Productivity soars when a computer and its users interact at a pace (<400ms) that ensures that neither has to wait on the other.
- Provide system feedback within 400 ms in order to keep users’ attention and increase productivity.
- Use perceived performance to improve response time and reduce the perception of waiting.
- Animation is one way to visually engage people while loading or processing is happening in the background.
- Progress bars help make wait times tolerable, regardless of their accuracy.
- Purposefully adding a delay to a process can actually increase its perceived value and instill a sense of trust, even when the process itself actually takes much less time.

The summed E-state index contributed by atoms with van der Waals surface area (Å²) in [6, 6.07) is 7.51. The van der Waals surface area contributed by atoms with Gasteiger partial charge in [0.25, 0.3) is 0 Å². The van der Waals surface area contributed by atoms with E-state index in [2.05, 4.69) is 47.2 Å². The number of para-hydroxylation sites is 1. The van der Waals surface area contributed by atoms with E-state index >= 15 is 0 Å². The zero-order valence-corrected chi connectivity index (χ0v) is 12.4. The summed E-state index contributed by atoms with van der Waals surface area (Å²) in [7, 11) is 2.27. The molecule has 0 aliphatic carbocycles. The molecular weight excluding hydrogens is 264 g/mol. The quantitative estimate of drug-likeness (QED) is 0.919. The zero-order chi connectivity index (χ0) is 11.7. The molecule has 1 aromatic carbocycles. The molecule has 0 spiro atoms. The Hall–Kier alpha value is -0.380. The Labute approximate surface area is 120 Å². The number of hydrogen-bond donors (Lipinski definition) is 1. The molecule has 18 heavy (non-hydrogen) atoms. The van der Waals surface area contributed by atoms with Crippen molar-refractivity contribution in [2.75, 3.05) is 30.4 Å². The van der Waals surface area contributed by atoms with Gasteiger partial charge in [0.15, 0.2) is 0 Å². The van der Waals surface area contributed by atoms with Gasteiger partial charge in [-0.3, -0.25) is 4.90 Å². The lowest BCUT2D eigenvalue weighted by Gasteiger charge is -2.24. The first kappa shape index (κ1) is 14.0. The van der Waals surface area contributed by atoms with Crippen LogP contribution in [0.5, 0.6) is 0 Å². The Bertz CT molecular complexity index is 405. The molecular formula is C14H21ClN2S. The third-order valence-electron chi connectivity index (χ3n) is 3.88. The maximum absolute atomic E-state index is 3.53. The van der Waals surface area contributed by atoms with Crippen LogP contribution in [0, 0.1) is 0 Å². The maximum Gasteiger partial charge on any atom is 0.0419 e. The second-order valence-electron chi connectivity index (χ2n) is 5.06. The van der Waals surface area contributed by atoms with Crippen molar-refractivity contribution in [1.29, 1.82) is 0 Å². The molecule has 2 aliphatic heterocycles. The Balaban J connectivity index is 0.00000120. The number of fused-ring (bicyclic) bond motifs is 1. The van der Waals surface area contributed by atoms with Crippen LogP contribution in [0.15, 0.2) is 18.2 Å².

In 1982 Walter J. Doherty and Ahrvind J. Thadani published, in the IBM Systems Journal, a research paper that set the requirement for computer response time to be 400 milliseconds, not 2,000 (2 seconds) which had been the previous standard. When a human being’s command was executed and returned an answer in under 400 milliseconds, it was deemed to exceed the Doherty threshold, and use of such applications were deemed to be “addicting” to users.